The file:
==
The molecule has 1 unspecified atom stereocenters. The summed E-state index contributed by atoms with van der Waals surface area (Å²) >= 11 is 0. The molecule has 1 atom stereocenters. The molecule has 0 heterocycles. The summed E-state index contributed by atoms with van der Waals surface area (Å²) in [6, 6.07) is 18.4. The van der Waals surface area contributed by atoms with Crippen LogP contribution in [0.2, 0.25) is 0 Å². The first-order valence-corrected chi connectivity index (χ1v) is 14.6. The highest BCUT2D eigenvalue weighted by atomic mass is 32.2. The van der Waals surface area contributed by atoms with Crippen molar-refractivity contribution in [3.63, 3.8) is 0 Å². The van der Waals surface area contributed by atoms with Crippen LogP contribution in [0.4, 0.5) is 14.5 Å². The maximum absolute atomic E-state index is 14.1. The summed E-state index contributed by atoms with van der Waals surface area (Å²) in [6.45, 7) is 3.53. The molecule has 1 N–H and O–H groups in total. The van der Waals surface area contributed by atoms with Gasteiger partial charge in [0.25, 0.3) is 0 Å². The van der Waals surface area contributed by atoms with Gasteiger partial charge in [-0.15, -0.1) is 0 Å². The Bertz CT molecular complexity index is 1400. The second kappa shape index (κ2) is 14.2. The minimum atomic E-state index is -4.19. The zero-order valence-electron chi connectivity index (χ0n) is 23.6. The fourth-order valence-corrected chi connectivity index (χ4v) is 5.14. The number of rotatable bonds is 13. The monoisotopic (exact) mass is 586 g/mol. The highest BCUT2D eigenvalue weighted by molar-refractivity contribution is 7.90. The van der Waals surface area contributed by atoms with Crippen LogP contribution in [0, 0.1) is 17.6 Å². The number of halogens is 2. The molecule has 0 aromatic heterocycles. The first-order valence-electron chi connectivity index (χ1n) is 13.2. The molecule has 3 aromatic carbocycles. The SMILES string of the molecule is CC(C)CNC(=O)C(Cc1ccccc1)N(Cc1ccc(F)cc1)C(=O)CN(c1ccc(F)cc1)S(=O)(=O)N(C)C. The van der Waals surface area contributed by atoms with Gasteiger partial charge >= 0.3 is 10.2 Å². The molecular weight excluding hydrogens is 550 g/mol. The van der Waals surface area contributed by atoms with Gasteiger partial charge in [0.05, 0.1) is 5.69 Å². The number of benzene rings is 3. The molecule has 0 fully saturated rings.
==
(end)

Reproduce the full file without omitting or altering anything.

The molecule has 1 unspecified atom stereocenters. The summed E-state index contributed by atoms with van der Waals surface area (Å²) >= 11 is 0. The molecule has 1 atom stereocenters. The molecule has 0 heterocycles. The summed E-state index contributed by atoms with van der Waals surface area (Å²) in [6, 6.07) is 18.4. The van der Waals surface area contributed by atoms with Crippen LogP contribution in [0.2, 0.25) is 0 Å². The first-order valence-corrected chi connectivity index (χ1v) is 14.6. The highest BCUT2D eigenvalue weighted by atomic mass is 32.2. The van der Waals surface area contributed by atoms with Crippen molar-refractivity contribution in [3.63, 3.8) is 0 Å². The van der Waals surface area contributed by atoms with Crippen LogP contribution in [0.4, 0.5) is 14.5 Å². The maximum absolute atomic E-state index is 14.1. The summed E-state index contributed by atoms with van der Waals surface area (Å²) in [6.45, 7) is 3.53. The molecule has 1 N–H and O–H groups in total. The van der Waals surface area contributed by atoms with Gasteiger partial charge in [0.25, 0.3) is 0 Å². The van der Waals surface area contributed by atoms with Gasteiger partial charge in [-0.15, -0.1) is 0 Å². The Bertz CT molecular complexity index is 1400. The second kappa shape index (κ2) is 14.2. The minimum atomic E-state index is -4.19. The zero-order valence-electron chi connectivity index (χ0n) is 23.6. The fourth-order valence-corrected chi connectivity index (χ4v) is 5.14. The number of rotatable bonds is 13. The monoisotopic (exact) mass is 586 g/mol. The highest BCUT2D eigenvalue weighted by molar-refractivity contribution is 7.90. The van der Waals surface area contributed by atoms with Crippen LogP contribution in [0, 0.1) is 17.6 Å². The number of halogens is 2. The molecule has 0 aromatic heterocycles. The first-order valence-electron chi connectivity index (χ1n) is 13.2. The molecule has 3 aromatic carbocycles. The SMILES string of the molecule is CC(C)CNC(=O)C(Cc1ccccc1)N(Cc1ccc(F)cc1)C(=O)CN(c1ccc(F)cc1)S(=O)(=O)N(C)C. The van der Waals surface area contributed by atoms with Gasteiger partial charge >= 0.3 is 10.2 Å². The molecular weight excluding hydrogens is 550 g/mol. The van der Waals surface area contributed by atoms with Gasteiger partial charge in [0.05, 0.1) is 5.69 Å². The number of benzene rings is 3. The molecule has 0 fully saturated rings.